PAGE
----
29 THE TRASHMEN / Surfin’ Bird / Single A Side October 1963

30 JACK SCOTT / Theres Trouble Brewin’ / Single A Side November 1963

31 DION DIMUCCI / Drip Drop / Single A Side November 1963

32 RONNIE HAWKINS & THE HAWKS / Who Do You Love? / Single B Side November 1963

33 THE BEATLES / You Really Got A Hold On Me / With The Beatles November 1963


  Nineteen hundred and sixty was supposedly one of the worst years that rock’n’pop ever went through. After the manic thrill of the fifties, everyone had gone to the moon. Elvis returned from the army with his balls removed. Little Richard had got religion, Chuck Berry was in jail for some offence with a teenage girl while Buddy Holly and soon Eddie Cochran were dead. It was a wholesale plague, a wipe out!

  Ofcourse, new teen idols came up to replace the gone heroes but inevitably they weren’t in the same class, just a continuation of highschool. Owing more to showbiz values than pure rock’n’roll, teen appeal was everything as talent took a back seat. There were the odd exceptions though. Unfairly dismissed as corny lightweights, Dion Dimucci, Del Shannon and pasty pug Roy Orbison proved to be genuine innovators, singing their own songs and playing their own guitars, moving rock’n’roll on. Pure pop, all of them. Britain too had its fair share of teen idols even if they were mostly shite. Billy Fury was top dog, cutting some cool self-penned rockabilly, but the best pre-Beatles British record by a wide margin was Johnny Kidd’s ‘Shakin’ All Over’. No-one else, not even mad Vince Taylor, got anywhere close.

  Amongst all the teen idols, rockabilly latecomers, doo-woppers and fading stars was a mish mash of new variations, sufficiently different to get regional, national or even global attention. From 1960, Southern California, with its never ending images of sun, sea and sand forged its own identity, separate from highschool and rooted in instrumental rock. Dick Dale sparked surf music by drenching his guitar in reverb, and suddenly surf groups started popping up all over, even in land locked urban hellholes like Minneapolis, which somehow spawned the immense Trashmen. However, the novelty value soon wore off and it was only with hugely talented vocal groups like the Beach Boys and Jan and Dean that the trend achieved long lasting recognition.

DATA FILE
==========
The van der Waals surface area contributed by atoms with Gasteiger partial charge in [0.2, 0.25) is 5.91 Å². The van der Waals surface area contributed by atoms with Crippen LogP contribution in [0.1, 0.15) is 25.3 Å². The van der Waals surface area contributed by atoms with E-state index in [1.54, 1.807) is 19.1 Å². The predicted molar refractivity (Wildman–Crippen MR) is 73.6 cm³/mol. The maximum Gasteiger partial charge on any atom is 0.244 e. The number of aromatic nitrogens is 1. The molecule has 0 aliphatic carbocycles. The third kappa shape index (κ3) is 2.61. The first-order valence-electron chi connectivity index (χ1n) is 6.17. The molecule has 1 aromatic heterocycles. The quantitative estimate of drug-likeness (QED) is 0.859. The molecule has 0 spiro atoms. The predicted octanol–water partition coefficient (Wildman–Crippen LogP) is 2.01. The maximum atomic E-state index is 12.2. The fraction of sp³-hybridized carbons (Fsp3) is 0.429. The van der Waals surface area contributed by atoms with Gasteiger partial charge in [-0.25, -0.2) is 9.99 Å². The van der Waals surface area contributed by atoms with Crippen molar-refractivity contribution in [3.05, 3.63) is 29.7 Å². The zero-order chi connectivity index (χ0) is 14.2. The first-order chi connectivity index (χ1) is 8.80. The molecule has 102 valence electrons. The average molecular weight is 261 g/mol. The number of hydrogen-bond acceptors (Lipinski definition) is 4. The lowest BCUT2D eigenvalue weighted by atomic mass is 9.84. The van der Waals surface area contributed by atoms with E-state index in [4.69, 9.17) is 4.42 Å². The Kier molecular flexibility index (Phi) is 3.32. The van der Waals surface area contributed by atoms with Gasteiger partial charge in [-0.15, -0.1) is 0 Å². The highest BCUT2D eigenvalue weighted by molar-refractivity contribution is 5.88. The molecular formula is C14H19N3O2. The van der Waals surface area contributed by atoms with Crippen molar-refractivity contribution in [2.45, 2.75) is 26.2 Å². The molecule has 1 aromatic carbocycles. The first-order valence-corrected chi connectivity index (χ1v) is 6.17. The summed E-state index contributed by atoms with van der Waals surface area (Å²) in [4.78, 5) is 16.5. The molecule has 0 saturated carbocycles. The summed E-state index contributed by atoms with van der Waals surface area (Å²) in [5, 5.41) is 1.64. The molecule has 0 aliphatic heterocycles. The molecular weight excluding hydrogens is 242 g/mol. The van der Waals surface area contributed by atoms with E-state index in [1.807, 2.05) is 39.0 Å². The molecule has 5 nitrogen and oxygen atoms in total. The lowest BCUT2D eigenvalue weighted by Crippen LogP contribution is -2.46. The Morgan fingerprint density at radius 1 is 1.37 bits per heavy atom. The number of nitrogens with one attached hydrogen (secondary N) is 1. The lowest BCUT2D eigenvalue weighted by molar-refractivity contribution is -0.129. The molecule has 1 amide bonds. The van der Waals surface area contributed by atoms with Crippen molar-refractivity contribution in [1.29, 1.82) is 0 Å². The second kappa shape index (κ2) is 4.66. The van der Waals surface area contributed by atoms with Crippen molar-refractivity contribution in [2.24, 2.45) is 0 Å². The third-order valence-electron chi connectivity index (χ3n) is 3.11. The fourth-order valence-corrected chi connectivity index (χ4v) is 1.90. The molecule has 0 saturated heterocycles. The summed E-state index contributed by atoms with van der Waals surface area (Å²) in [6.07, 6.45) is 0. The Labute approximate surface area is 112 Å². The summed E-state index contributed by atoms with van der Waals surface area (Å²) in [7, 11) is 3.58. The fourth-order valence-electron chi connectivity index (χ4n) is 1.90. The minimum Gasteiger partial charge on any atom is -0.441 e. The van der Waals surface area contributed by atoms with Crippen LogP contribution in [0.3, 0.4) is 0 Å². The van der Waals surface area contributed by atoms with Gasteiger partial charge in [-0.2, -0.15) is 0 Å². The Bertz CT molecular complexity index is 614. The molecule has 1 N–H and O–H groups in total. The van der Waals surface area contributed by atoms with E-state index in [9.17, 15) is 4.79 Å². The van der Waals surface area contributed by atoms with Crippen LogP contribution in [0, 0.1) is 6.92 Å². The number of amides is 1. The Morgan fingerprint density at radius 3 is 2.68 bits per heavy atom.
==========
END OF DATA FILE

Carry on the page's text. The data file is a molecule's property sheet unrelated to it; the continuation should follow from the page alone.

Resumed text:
If the surf trend was a novelty, the dance craze phenomenon was more so, record companies always keen to capitalize on a quick fad. Dance records had once been a staple of rhythm and blues, but following Chubby Checker’s twist; the bomp, the hully gully, the zombie, the mashed potato and various chickens coined it in. These records were the gloopy epicentre of early sixties teen culture.

  Phil Spector knew a thing or two about teen culture as well, turning that intuition into monster records. In two years he went from small, Bronx runt to paranoid, demonic tycoon, his Wall Of Sound creating a vast, Wagnerian noise behind The Crystals and The Ronettes. Ofcourse, girl groups were a phenomenon in themselves, but Spector was more important than all of them. What he really signified was good news for talented losers, the revenge of the nerds. And he wasn’t alone as maverick producers like London’s budget version, Joe Meek, explored the possibilities of sound.

  In retrospect, the plethora of styles between the death of rock’n’roll and The Beatles was inevitable, mostly because youth culture is ephemeral and must change to stay alive. Girl groups, doo wop harmonies, pop craft, schmaltz and hard driving rock’n’roll all had a massive influence on the Fab Four, although those other mainstays of sixties rock, the Stones, were seemingly only touched by Chuck Berry and R&B. In the end, it was The Beatles simplicity and sheer force of personality that made them so attractive and took them onto global domination. Most everyone here became instantly obsolete and by the first days of 1964, the cultural axis had swung from America to Britain. The times they were a changin’.


August 2008